Guest writer BRIAN NOONAN tells how Hammer and other British nuclear-inspired horrors were the staple of his teenage nights in the 1970s
It’s Saturday night and the glow of my small television lights my room.
I wait in anticipation for Nightmare Theater.
It’s 1973 and this is how I spend every Saturday night until I become a teenager.
The long running television show never aired a disappointing feature, because they were “Creature Features”, and that’s what satisfied me.
A giant mutant insect or unearthly spectre was all I expected.
Quality of production was of no consequence.
Looking back, I wonder how I could have equated the masterpieces of Universal Studios and Hammer Films with the hackish nonsense pumped out in the 50s and 60s.
But as a child, knowing nothing of the society that birthed these movies, they worked together to build the lexicon of my imagination.
I watched them 15 or 20 years after they made their run in theatres, when most of them were well on their way to the annals of camp.
Some, like The Beast from 20,000 Fathoms and Gorgo were straight up monster movies.
But others, like The Incredible Shrinking Man, were more cerebral and not easily defined.
The element they often had in common, however, was their link to the Duck and Cover era, the “Atomic Age”.
The Cold War cultivated the anxiety of a nuclear threat, and horror became less supernatural and more scientific.
Of course, the boy huddled under covers in his bedroom had no such awareness, only a love and passion for Godzilla, an authentically good movie I realized decades later.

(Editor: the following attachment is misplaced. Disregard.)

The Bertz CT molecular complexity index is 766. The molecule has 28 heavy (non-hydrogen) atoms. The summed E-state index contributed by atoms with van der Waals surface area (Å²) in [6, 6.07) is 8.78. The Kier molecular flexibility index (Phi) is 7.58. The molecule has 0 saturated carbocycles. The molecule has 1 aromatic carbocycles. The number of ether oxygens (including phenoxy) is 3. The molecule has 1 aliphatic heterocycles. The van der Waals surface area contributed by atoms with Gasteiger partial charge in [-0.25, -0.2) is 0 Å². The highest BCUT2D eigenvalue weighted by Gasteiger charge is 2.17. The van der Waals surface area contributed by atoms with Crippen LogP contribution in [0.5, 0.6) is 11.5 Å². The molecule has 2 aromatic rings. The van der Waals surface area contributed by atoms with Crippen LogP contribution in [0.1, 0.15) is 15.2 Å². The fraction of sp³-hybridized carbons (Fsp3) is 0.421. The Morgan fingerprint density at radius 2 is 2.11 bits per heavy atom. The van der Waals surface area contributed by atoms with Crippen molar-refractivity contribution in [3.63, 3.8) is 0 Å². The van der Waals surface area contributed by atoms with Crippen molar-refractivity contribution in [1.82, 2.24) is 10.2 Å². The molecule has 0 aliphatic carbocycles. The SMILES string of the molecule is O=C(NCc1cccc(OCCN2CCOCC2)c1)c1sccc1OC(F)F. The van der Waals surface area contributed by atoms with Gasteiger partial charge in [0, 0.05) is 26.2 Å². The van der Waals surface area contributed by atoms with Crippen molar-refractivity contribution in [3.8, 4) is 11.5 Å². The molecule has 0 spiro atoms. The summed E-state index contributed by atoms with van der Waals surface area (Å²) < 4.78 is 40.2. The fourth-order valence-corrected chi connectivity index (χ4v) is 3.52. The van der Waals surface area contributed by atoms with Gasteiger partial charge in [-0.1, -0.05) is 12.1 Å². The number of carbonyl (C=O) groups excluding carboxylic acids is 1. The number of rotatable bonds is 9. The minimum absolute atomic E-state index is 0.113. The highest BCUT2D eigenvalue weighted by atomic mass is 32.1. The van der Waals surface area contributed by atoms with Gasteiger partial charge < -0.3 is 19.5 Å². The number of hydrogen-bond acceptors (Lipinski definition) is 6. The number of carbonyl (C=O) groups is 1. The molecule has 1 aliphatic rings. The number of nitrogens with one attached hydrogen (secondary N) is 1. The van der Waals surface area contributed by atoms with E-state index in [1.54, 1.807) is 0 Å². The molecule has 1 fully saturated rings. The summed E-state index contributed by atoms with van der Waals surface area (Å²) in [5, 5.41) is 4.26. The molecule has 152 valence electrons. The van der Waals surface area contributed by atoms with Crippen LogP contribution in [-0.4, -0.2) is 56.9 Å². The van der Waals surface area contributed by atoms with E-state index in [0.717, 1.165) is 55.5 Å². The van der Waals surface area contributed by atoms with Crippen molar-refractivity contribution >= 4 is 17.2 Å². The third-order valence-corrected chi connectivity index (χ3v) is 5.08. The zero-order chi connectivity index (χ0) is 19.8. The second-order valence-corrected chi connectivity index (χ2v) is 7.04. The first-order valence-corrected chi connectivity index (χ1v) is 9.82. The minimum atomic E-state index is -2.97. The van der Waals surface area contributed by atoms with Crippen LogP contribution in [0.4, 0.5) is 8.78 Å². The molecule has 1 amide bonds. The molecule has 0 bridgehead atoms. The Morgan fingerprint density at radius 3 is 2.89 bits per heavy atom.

It Came from Beneath the Sea featured an enormous octopus, itself a product of hydrogen bomb testing.
I reveled in the giant atomically concocted ants of Them, probably the movie I remember most vividly for the trance-like stare of the little girl found in the desert.
There were some movies like The Quartermass Xperiment, presented in the US as The Creeping Unknown, that while not directly related to the atomic bomb, were reminiscent of the beginning of an era in which technology was both wondrous and frightening.
No doubt science fiction, but with the feel and stylistic approach of a horror movie.
It was etched in my memory as one of the creepiest.
Village of the Damned fascinated me with it’s aura of strange scientific mishap wrapped in a Gothic horror.
Again, not directly related to The Bomb, but somehow reminiscent of its effect.
The shambling, radioactive creeper of Hammer’s X the Unknown was a vision not easily forgotten.
Some of the more eclectic films include The Day the Earth Caught Fire, and a strange and compelling little gem entitled These Are the Damned, which featured radioactive children and a gang of bikers chanting an odd but catchy song.
For the generation which these films were made, I suppose they were a form of release from fear of an ambiguous enemy. For me, a generation later, they were shlocky fun on Saturday nights.
BRIAN NOONAN is “a 51 year-old Musician/Singer/Songwriter and father of two, living in Madison, Wisconsin USA with my girlfriend. I spend as much time outside biking, hiking and exploring as I do in my studio playing drums and composing songs. I have an over-active imagination and an ever-growing library of books, movies and music to draw inspiration from. I am in the early stages of satisfying a gnawing compulsion to create with words.”